Bradley Manning 'offers guilty plea' in Wikileaks case

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PostFri Nov 09, 2012 1:48 pm » by Icarus1


The alleged source of the Wikileaks revelations has offered to plead guilty to lesser offences than those with which he is charged, says his lawyer.

US Army Private Bradley Manning faces a life sentence if found guilty at his Maryland court martial of aiding the enemy - one of 22 charges he faces.

His lawyer David Coombs made the offer at a pretrial hearing on Wednesday.

The offer is the first sign he will admit leaking secret Afghanistan and Iraq war reports and diplomatic cables.

But it suggests he will not plead guilty to aiding enemies of the US (identified by prosecutors as al-Qaeda in the Arabian Peninsula), violating federal espionage and computer laws - charges for which he could face life in prison if found guilty.

The intelligence analyst, who is now 24, is alleged to have been the source of the series of high-profile security breaches that saw Wikileaks rise to global fame.

They released a video showing US troops firing on Iraqis from a helicopter, caches of documents from both the Iraq and Afghan wars, and a huge haul of classified state department cables.
Trial by judge alone

Pte Manning was "attempting to accept responsibility for offences that are encapsulated within, or are a subset of, the charged offences," wrote Mr Coombs in a blog post.

The court would have to decide whether it was "permissible" for his client to take such action, he added.

Even if the court allows Pte Manning to take the action - known as "pleading guilty by exceptions and substitutions" - the government could still press ahead with the original charges, acknowledged Mr Coombs.

"Pleading by exceptions and substitutions, in other words, does not change the offences with which PFC Manning has been charged and for which he is scheduled to stand trial," he said.

The judge, Col Denise Lind, is set to consider the plea at a hearing on 10 December unless the offer is withdrawn.

Pte Manning has also elected to be tried by military judge alone, rather than a judge and panel of military officers, added his lawyer.

The defendant, who has been in custody since his arrest in Iraq in May 2010, is currently being held at Fort Leavenworth, Kansas.

His six-week trial is due to start on 4 February.


http://www.bbc.co.uk/news/world-us-canada-20264826
We thought about it for a long time, "Endeavor to persevere." And when we had thought about it long enough, we declared war on the Union.

Conspirator
Posts: 2146
Joined: Fri Aug 22, 2008 11:35 pm

PostFri Nov 09, 2012 1:54 pm » by Icarus1


meanwhile on the same theme ............................

US Navy Seals punished over breach of secrets



Seven members of the secretive Navy Seal Team 6, including one involved in the mission to get Osama bin Laden, have been punished for disclosing classified information, senior navy officials said.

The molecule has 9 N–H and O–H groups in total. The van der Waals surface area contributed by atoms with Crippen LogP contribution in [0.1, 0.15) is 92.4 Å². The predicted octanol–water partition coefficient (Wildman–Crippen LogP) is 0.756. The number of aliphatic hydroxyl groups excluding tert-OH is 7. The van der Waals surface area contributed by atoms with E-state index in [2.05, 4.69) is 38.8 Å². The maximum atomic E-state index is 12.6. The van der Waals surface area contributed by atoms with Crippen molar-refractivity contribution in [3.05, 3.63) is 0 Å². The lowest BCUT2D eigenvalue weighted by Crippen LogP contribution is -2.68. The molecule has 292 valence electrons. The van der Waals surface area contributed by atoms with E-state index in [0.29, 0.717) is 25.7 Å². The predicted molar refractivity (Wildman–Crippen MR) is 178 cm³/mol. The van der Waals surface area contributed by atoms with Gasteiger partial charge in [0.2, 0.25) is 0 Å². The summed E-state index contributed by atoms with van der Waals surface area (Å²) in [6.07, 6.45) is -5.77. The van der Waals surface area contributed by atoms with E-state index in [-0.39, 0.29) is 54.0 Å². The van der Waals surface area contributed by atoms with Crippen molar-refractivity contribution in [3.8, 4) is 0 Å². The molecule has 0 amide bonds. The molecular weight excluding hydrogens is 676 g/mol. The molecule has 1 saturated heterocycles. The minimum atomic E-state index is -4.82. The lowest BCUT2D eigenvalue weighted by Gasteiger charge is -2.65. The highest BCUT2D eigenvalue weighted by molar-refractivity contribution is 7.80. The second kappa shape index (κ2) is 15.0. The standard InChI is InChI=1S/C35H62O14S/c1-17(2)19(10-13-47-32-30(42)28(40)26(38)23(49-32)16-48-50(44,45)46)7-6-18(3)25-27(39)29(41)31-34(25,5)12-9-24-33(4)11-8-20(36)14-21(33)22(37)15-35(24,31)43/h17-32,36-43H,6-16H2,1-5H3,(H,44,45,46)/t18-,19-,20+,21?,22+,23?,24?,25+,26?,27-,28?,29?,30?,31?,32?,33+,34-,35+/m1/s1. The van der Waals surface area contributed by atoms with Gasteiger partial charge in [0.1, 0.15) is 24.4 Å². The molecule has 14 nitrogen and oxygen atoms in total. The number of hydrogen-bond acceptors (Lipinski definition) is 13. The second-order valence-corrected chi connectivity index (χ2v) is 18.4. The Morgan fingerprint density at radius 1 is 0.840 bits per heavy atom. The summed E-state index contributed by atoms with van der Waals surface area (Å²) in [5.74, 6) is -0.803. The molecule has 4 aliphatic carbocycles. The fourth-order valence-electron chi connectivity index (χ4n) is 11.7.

Four other Seals are under investigation for similar alleged violations, one official said.

They are alleged to have divulged classified information to the maker of a video game called Medal of Honour: Warfighter.

Each of the seven received a letter of reprimand and a partial forfeiture of pay for two months. Those actions generally hinder a military member's career.

The deputy commander of naval special warfare command, Rear Admiral Garry Bonelli, issued a statement acknowledging that nonjudicial punishments had been handed out for misconduct, but he did not offer any details.

"We do not tolerate deviations from the policies that govern who we are and what we do as sailors in the United States Navy," Bonelli said. He alluded to the importance of honouring non-disclosure agreements that Seals sign.

He said the punishments this week "send a clear message throughout our force that we are and will be held to a high standard of accountability".

The two main complaints against the Seals were that they did not seek the permission of their command to take part in the video project and that they showed the video designers some of their specially designed combat equipment unique to their unit, said a senior military official.

Seals, including some of those involved in the Bin Laden raid of May 2011, have been uncharacteristically prominent in the news this year.

Matt Bissonnette, who participated in the raid in Abbottabad, Pakistan, but later retired from the Seals, wrote a first-hand account under the pseudonym Mark Owen, but he landed in hot water with the Pentagon even before it was published in September. The Pentagon accused him of disclosing classified information in violation of the non-disclosure agreements he had signed as a Seal. He disputes the charge.

The Seal mission to capture or kill Bin Laden, while successful, encountered a number of unexpected obstacles, including the loss of a stealth helicopter that was partially blown up by the Seals after making a hard landing inside Bin Laden's compound.

The head of naval special warfare command, Rear Admiral Sean Pybus, responded to the Bissonnette book by telling his force that "hawking details about a mission" and selling other information about Seal training and operations puts the force and their families at risk.

Seals, both active duty and retired, possess highly sensitive information about tactics and techniques of their missions overseas. They are obliged to sign non-disclosure agreements when they enter service and when they leave.

The punishments were first reported by CBS News.


http://www.guardian.co.uk/world/2012/no ... video-game
We thought about it for a long time, "Endeavor to persevere." And when we had thought about it long enough, we declared war on the Union.



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